clock menu more-arrow no yes mobile

Filed under:

Trying to think about the deGrom signing

I think it broke my brain

Pittsburgh Pirates v. New York Mets Photo by Mary DeCicco/MLB Photos via Getty Images

Jacob deGrom is a Texas Ranger.

It sounds weird, doesn’t it? Its weird typing it.

I mean, we’ve known for a while that this was a possibility. And not a possibility in the “anything is possible, the A’s might sign Aaron Judge, and monkeys might fly out of my butt” sense, but possible in the sense that they were realistically one of the leading contenders for deGrom.

Still, if you had even money odds and could pick “Rangers” or “The Field”, you weren’t taking Texas. The most likely scenario was deGrom signing with one of the other 29 major league teams. That’s the nature of the free agent market.

And then, out of nowhere, the Rangers PR Twitter account — the one that does the official transactions now that John Blake is in whatever you call his current still around but not on the grind role — tweets that the Rangers have signed deGrom to a five year deal.

The conceptual, the possible, the indeterminable, suddenly came into existence. The wave function collapsed. Schrodinger’s Cat’s mortality was known. Hypothetical Jacob deGrom, Texas Ranger became reality.

I’m sitting here and I still don’t know exactly how to process this, how to think about it analytically, objectively. When I try to think about 5 years, $185 million, and yeah, that’s a lot of years, but its less than the $40-something million that was anticipated in AAV, and how does this impact the team’s expectations in 2022, and what other moves does this open up...

When I try to do all that my brain spits out a piston and shouts, “JACOB DEGROM IS A RANGER!!!!”

The Rangers needed a couple of starting pitchers and a big bat this offseason. They really needed a legitimate #1 starter, but I mean, let’s not be too greedy here, there’s not a ton of those around, and so a couple of quality starters would be perfectly fine.

And then the Rangers go and sign the guy who is the best pitcher in baseball...when healthy.

And yeah, the “when healthy” is a rub, and he had forearm soreness last year and it wouldn’t be shocking if his UCL blows in May and he’s out for 15 months and we all scream about how the Rangers are cursed.

But at the same time, he wasn’t ridden hard in his early 20s. He didn’t even make the majors until his age 26 season. From 2015 through 2020, he started 161 games, tied for the 8th most in the majors — it isn’t as if he has a lengthy history of injury issues.

Oh, and in that six year period, he was second in MLB in bWAR among pitchers, with 32.1, trailing just Max Scherzer. The only other pitchers who accumulated even 25 bWAR in that period were Justin Verlander, Zack Greinke and Clayton Kershaw. He put up a 2.60 ERA, a 2.76 FIP, and a 153 ERA+ over that stretch.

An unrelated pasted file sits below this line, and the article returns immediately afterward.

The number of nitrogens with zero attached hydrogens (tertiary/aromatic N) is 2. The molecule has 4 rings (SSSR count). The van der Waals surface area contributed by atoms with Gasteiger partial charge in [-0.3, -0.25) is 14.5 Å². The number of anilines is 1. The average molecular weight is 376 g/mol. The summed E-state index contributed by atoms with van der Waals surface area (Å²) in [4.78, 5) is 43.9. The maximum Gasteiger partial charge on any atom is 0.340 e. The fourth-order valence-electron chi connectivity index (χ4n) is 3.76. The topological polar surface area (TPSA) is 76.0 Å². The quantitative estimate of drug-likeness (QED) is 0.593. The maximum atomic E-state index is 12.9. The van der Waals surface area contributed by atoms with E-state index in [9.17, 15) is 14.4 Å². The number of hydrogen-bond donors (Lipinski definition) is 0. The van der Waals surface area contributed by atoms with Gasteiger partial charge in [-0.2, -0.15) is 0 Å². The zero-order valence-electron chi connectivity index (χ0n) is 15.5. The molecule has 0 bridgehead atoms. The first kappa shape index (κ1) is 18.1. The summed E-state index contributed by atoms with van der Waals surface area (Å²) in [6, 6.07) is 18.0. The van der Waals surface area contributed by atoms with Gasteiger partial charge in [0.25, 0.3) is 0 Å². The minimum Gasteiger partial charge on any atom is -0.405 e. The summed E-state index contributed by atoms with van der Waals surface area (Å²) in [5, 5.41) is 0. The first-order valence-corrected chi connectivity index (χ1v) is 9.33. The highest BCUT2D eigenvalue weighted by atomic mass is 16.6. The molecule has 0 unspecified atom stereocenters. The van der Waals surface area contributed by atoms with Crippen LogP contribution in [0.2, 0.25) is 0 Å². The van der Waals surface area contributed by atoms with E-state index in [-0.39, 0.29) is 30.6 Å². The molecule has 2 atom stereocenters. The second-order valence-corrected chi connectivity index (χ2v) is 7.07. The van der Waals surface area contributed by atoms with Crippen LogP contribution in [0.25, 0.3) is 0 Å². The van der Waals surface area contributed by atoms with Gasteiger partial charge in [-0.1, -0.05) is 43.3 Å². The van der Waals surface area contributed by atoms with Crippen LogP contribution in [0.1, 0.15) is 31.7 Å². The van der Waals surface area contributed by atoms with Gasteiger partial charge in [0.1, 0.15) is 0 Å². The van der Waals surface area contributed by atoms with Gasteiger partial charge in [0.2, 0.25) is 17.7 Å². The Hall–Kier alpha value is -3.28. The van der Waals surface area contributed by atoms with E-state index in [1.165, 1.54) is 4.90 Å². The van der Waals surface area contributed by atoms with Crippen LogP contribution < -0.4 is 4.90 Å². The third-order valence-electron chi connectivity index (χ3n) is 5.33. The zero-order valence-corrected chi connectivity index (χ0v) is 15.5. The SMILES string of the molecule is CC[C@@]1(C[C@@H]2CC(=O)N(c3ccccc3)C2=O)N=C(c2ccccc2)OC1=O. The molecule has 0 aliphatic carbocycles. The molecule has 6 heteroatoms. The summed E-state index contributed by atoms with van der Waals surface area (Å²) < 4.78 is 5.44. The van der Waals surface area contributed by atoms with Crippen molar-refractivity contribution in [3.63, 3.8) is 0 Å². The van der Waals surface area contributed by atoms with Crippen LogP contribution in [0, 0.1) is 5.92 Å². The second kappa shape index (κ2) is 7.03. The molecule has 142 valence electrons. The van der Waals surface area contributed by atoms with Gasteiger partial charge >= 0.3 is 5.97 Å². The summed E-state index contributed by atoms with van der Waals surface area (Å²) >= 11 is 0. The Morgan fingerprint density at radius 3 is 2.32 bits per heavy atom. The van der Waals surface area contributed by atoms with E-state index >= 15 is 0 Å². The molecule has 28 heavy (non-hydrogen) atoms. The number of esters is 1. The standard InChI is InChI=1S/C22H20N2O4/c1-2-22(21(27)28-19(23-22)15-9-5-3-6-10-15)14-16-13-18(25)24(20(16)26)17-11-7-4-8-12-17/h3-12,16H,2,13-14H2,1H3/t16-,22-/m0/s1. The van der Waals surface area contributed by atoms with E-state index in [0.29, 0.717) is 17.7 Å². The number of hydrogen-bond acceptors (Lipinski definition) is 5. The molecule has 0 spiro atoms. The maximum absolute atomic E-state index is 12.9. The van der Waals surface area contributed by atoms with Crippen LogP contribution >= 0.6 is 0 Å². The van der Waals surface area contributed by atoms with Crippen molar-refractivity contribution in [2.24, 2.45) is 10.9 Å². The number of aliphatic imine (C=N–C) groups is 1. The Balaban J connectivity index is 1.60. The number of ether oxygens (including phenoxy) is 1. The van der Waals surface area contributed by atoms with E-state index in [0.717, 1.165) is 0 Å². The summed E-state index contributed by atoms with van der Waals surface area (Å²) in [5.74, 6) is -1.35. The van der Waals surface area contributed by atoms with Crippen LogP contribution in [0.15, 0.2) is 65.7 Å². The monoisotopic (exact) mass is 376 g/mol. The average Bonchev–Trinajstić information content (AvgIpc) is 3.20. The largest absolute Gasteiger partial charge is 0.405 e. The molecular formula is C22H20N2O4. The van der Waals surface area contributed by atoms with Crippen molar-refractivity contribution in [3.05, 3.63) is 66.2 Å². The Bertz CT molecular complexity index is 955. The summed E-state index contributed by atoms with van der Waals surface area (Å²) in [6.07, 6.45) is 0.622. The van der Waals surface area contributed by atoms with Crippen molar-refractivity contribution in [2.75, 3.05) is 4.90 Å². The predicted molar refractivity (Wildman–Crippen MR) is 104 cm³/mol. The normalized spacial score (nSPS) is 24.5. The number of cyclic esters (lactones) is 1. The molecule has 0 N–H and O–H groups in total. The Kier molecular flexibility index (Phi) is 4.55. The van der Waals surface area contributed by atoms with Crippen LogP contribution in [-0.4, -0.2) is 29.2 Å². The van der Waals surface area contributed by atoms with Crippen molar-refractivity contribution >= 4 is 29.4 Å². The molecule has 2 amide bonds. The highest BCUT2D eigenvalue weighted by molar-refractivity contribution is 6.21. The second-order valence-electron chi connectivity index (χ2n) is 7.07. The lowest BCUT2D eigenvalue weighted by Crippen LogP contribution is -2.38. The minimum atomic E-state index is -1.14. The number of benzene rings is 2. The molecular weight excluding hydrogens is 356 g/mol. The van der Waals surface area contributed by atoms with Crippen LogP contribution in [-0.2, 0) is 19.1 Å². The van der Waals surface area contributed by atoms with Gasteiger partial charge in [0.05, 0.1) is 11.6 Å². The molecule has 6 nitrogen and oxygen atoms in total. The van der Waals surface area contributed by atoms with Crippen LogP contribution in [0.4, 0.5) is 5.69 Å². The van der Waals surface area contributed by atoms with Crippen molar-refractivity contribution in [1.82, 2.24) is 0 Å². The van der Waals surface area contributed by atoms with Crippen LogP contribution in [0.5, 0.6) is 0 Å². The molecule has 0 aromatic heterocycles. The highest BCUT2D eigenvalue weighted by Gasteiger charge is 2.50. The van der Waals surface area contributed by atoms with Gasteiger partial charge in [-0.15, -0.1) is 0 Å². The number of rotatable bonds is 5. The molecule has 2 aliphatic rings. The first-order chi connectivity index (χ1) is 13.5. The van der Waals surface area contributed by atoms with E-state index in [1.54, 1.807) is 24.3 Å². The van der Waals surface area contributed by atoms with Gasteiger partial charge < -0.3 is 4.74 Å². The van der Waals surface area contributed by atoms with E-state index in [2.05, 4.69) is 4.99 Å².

And yes, over the past two years he’s made 26 starts and pitched 156 innings while dealing with physical issues.

But the crazy thing is, over that two year period of time, when he’s been on the mound, he’s actually been better than he was from 2015-20.

Since the start of 2021, deGrom has a 1.90 ERA. He has a 1.60 FIP. He has struck out 248 of 563 batters faced, and has walked just 19.

Just 19 walks!!!

Is it a gamble? Of course. Its a huge gamble. deGrom could blow out an elbow, he could be dogged by injuries, he could miss a bunch of time, he could end up being an expensive disappointment.

But there’s also huge upside here. Because when he’s healthy, he’s the best pitcher in baseball.

Reports indicate that the Mets didn’t even get to make a final offer to deGrom before he signed with Texas. We’ll probably also hear that it didn’t matter, the Mets weren’t topping, or even matching, what Texas offered. But there’d been rumblings for a while that deGrom was less than thrilled with being a New York Met, wasn’t necessarily happy with his experience with the Mets in recent years.

So now deGrom is a Ranger. He’ll be playing for new manager Bruce Bochy and new pitching coach Mike Maddux. He’ll be playing with Corey Seager and Marcus Semien. He’ll be heading up a rotation which, I’m wagering, will include at least one more meaningful addition by the time spring training rolls around. And they’ve still got money to spend, and a strong, deep farm system they haven’t even touched yet, to use to make improvements.

No more half measures. The Rangers are making clear their intention to be back in the playoffs in 2023.